Patients With Osteoporosis Should Avoid Yoga Poses Involving Spinal Hyperflexion, Hyperextension
By Jill Stein
PARIS -- April 8, 2019 -- Patients with osteoporosis or osteopaenia should steer clear of yoga poses that call for hyperflexion and hyperextension of the spine, according to results of a retrospective analysis stated here on April 5 at the 2019 World Congress on Osteoporosis, Osteoarthritis and Musculoskeletal Diseases (WCO).
Such poses may increase the risk of compression fractures and deformities in these patients, explained lead author Mehrsheed Sinaki, MD, Mayo Clinic, Rochester, Minnesota.
Dr. Sinaki and colleagues reviewed the medical records of 89 patients who were referred to a musculoskeletal clinic by their primary-care physician from 2006 to 2018 for evaluation of pain that the patients ascribed to participation in yoga classes.
Patients described pain in their back, neck, shoulder, hip, knee, or a combination. They also cited 12 poses that they said caused or exacerbated their symptoms; the poses most often mentioned involved hyperflexion or hyperextension of the spine.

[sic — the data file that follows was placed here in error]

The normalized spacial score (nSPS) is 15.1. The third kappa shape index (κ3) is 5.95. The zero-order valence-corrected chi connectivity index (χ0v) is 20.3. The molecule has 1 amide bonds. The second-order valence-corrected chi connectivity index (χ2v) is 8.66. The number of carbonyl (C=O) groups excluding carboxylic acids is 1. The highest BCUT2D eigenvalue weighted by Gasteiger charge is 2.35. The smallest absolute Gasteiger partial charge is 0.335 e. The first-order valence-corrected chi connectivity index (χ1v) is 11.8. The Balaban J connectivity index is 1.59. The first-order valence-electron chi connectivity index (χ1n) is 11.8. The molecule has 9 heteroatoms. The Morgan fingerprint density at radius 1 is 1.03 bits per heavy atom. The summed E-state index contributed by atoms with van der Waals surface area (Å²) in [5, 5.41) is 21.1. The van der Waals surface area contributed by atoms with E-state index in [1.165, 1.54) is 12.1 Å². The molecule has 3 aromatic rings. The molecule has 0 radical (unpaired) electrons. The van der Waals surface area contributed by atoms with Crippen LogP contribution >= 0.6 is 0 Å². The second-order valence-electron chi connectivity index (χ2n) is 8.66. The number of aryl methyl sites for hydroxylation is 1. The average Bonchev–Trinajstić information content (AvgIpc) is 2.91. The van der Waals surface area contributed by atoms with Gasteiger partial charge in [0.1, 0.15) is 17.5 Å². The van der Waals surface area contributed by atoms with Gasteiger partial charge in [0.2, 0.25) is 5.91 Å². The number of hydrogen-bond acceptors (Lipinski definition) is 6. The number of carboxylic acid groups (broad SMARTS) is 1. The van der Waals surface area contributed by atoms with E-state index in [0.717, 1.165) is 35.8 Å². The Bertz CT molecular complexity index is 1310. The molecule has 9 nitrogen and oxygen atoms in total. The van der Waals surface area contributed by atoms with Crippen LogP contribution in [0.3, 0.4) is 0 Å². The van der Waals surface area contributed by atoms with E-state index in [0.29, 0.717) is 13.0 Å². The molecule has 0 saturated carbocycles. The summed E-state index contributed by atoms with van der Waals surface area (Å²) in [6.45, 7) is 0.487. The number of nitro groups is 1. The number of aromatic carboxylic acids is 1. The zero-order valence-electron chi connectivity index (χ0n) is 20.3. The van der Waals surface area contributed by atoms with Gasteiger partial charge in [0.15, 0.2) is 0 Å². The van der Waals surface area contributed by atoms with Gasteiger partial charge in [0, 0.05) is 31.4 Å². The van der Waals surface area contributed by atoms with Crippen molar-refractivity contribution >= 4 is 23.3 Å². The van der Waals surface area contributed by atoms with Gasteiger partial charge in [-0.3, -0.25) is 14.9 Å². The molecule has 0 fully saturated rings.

The Mayo team categorised the injuries as soft tissue, joint, or bony injuries.
Within the soft-tissue group, 66 (74.2%) patients had mechanical myofascial pain due to overuse. The investigators documented rotator-cuff injury in 6 patients (6.7%), and trochanteric bursopathy in 1 patient (1.1%).
In the axial group, the investigators documented exacerbation of pain in degenerative-joint disease (n = 46 [51.7%]) and facet arthropathy (n = 34 [38.2%]). They recorded radiculopathy in 5 (5.6%) patients.
Within the bony-injury category, Dr. Sinaki and colleagues saw kyphoscoliosis on imaging in 15 patients (16.9%). They recorded spondylolisthesis in 15 (16.9%) patients, anterior wedging in 16 patients (18%), and compression fractures in 13 patients (14.6%).
Dr. Sinaki said that most patients in this population were female, which is consistent with surveys reporting that women practice yoga more often than men. Additionally, osteopaenia and osteoporosis are more common in women because of changes associated with hormonal differences. At puberty, she added, women start to develop less musculature than men of the same size, which leads to fewer “stabilising forces” in the spine.
The majority of women in this study were postmenopausal.
Dr. Sinaki emphasised that patients in the study were seen at a specialty clinic in a tertiary-care centre, which may limit the generalisabilty of the findings.
In addition, the investigators did not have precise information on how long patients had been practicing yoga. As a result, they were not able to determine whether new practitioners were more prone to injury than experienced yogis, or whether patients practising at home without instructor supervision were more likely to report injuries.
[Presentation title: Musculoskeletal Injuries Caused by Yoga in Osteopenia and Osteoporosis: A Retrospective Analysis. Abstract P203]